The program will not only focus on theory-based learning, but also include practical training. Students will cover a wide range of subjects and courses that highlight areas such healthcare service delivery, disease prevention methods, and blood drawing techniques.
In the initial phase of the program, students will cover fundamental subjects that help them understand the functioning of the body and cell composition. Further in the program, more advanced level subjects are studied. The structure of phlebotomy programs may vary from school to school. Listed below are a few main courses described in detail:
Blood Cell Composition
This course will help students understand the function and structure of blood cells. Students will learn how various diseases and infections affect the development of blood cells in a human body.
Clinical Laboratory Technology
This course will provide students with in-depth knowledge of laboratory science, professional conduct, and ethics.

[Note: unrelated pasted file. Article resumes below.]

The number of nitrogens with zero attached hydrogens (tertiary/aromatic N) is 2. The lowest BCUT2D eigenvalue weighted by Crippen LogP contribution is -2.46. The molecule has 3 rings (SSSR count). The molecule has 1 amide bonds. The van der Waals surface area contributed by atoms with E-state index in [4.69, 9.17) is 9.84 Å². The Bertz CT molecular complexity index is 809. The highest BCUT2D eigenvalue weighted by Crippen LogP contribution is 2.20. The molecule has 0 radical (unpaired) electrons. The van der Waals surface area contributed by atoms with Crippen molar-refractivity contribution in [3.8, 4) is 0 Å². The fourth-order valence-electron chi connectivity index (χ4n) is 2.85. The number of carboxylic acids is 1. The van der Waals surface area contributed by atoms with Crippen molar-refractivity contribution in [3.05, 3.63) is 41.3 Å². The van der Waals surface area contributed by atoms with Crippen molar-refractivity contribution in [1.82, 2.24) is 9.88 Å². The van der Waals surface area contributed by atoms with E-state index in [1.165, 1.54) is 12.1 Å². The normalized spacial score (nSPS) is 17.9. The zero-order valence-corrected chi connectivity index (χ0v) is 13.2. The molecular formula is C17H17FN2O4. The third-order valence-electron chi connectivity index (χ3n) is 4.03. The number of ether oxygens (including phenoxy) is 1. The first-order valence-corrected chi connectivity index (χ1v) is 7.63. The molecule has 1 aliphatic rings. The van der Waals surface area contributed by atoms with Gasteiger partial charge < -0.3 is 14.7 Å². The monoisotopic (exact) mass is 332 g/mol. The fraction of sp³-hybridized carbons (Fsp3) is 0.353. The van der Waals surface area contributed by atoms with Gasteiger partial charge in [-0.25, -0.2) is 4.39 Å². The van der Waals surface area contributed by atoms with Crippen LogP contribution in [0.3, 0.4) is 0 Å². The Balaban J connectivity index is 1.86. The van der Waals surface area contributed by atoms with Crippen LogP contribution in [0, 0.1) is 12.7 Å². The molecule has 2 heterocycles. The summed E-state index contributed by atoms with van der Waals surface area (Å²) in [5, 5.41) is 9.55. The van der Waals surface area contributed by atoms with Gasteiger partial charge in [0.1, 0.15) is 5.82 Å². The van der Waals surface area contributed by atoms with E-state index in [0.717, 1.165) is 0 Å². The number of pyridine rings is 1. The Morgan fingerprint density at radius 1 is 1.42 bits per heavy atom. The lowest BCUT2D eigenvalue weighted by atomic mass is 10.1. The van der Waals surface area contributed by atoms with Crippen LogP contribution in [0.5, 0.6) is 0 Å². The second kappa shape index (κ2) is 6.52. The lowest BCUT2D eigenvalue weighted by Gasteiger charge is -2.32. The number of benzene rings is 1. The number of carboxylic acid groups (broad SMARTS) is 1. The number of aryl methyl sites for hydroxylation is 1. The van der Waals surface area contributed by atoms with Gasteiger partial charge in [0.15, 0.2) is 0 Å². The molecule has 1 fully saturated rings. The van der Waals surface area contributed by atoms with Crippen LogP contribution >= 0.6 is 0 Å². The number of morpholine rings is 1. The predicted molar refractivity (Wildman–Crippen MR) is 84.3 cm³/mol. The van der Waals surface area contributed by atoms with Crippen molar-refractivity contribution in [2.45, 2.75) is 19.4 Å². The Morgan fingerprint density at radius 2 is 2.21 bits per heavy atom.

This is one of the most fundamental courses covered in the program. Students will learn about the functions of skeletal, nervous, and muscular systems.
In this course, students will learn about advanced techniques used for collecting blood specimens. The course will allow students to use specialized equipment for drawing blood. Important topics such as specimen processing, venous blood collection and requisitioning are covered.
Students enrolled in this course will learn about the main standards of conduct in healthcare. All healthcare professionals including phlebotomists must work within legal and ethical boundaries that do not violate any protocols.